Wednesday, November 16, 2011

Getting Rid of Ciphers . . .

For Family Home Evening this week, we watched a classic short film by Brigham Young University called, "Cipher in the Snow." I've included the video here if you want to watch yourself:

It is a sad story about a little boy who just walked off a bus and died in the snow. No one even knew who he was. The Principal of the school pawned off the responsibility of telling the parents of the boy, to a teacher at the school. The teacher was chosen because they had found something in the boy's record about how this particular math teacher was his favorite. Though, the teacher could hardly recall anything about the boy - only that he had helped him with his homework on a couple occasions. As the story develops, the boy's story surfaces a bit. It becomes clear that no one took the chance to really love and understand him. He was labeled and treated as a nobody. He believed it and ultimately became just that - a cipher.

I hate to admit it, but there have been a couple occasions where I've treated peers as ciphers. Never with the intention of making them feel bad, mostly because of my own self-interest and comfort, really. I have noticed some individuals and had compassionate stirrings in my heart, but found "legitimate" excuses to not put those thoughts into action.

This short little film made me think about the people in my life and to question my heart- are there people within my influence who I should make the effort to befriend? What more can I do to reach out to those who tend to go unnoticed? How can I make sure to not excuse away the people I need to serve most?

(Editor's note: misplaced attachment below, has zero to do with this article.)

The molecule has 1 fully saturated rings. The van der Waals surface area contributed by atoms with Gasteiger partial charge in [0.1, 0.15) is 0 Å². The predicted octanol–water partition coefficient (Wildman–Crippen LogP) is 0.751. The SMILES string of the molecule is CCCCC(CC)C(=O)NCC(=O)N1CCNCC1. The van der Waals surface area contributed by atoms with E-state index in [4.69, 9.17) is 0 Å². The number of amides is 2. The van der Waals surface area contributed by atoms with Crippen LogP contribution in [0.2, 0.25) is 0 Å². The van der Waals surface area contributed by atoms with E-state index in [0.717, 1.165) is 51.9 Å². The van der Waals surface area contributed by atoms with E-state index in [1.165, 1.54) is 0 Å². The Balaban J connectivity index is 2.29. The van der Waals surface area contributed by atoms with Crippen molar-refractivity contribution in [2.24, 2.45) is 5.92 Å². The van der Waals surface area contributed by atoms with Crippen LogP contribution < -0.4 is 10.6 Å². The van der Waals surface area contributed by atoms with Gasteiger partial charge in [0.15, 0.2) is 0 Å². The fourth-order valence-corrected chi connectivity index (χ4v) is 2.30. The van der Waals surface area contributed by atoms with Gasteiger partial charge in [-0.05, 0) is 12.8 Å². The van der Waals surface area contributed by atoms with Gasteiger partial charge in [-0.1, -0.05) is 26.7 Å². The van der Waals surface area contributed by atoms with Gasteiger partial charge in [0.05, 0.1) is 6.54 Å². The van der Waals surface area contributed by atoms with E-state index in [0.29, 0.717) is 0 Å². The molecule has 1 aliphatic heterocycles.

A goal for all of us really should be to get rid of all ciphers! How do we get rid of them? Hopefully we don't lose them to suicide, or heart failure, or any number of things. Let's get rid of ciphers - or nobodys - by taking the time to notice and love them. Because the moment someone is noticed and cared for, they cannot, by definition be a nobody any longer. Russ Morgan has his own musical rendition of that idea: (though this discussion is in a completely different realm) ;)

Maybe Ingrid captures the sentiment a bit more?

The film brought back fresh in my mind a quote I discovered my freshman year at BYU and a surefire way to improve in this area - of getting rid of ciphers:

"Never suppress a generous thought." - Camilla Kimball

I'm glad I had the chance to ponder on this idea a bit the last few days. It has been a good reminder to stay spiritually alert, and active in my compassion. I just thought I'd spread the thought and ask you - 

How do you reach out to the one?

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